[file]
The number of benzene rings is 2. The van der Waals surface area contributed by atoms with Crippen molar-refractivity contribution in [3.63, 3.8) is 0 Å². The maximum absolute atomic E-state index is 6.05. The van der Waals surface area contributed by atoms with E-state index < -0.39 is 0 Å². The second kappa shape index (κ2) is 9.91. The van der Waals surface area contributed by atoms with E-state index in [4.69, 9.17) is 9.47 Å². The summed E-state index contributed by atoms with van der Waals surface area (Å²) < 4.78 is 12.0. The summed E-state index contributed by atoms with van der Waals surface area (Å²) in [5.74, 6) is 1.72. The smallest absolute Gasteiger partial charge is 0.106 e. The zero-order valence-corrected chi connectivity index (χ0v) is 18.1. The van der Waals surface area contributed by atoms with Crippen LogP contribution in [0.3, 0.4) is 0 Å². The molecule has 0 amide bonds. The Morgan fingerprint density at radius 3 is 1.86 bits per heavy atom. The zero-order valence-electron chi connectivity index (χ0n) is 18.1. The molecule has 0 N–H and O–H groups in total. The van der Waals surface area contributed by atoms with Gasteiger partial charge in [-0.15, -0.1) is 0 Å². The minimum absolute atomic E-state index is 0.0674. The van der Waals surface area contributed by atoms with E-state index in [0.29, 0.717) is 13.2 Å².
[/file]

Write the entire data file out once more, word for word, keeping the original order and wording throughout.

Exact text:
The number of benzene rings is 2. The van der Waals surface area contributed by atoms with Crippen molar-refractivity contribution in [3.63, 3.8) is 0 Å². The maximum absolute atomic E-state index is 6.05. The van der Waals surface area contributed by atoms with E-state index < -0.39 is 0 Å². The second kappa shape index (κ2) is 9.91. The van der Waals surface area contributed by atoms with E-state index in [4.69, 9.17) is 9.47 Å². The summed E-state index contributed by atoms with van der Waals surface area (Å²) < 4.78 is 12.0. The summed E-state index contributed by atoms with van der Waals surface area (Å²) in [5.74, 6) is 1.72. The smallest absolute Gasteiger partial charge is 0.106 e. The zero-order valence-corrected chi connectivity index (χ0v) is 18.1. The van der Waals surface area contributed by atoms with Crippen LogP contribution in [0.3, 0.4) is 0 Å². The molecule has 0 amide bonds. The Morgan fingerprint density at radius 3 is 1.86 bits per heavy atom. The zero-order valence-electron chi connectivity index (χ0n) is 18.1. The molecule has 0 N–H and O–H groups in total. The van der Waals surface area contributed by atoms with Gasteiger partial charge in [-0.15, -0.1) is 0 Å². The minimum absolute atomic E-state index is 0.0674. The van der Waals surface area contributed by atoms with E-state index in [0.29, 0.717) is 13.2 Å².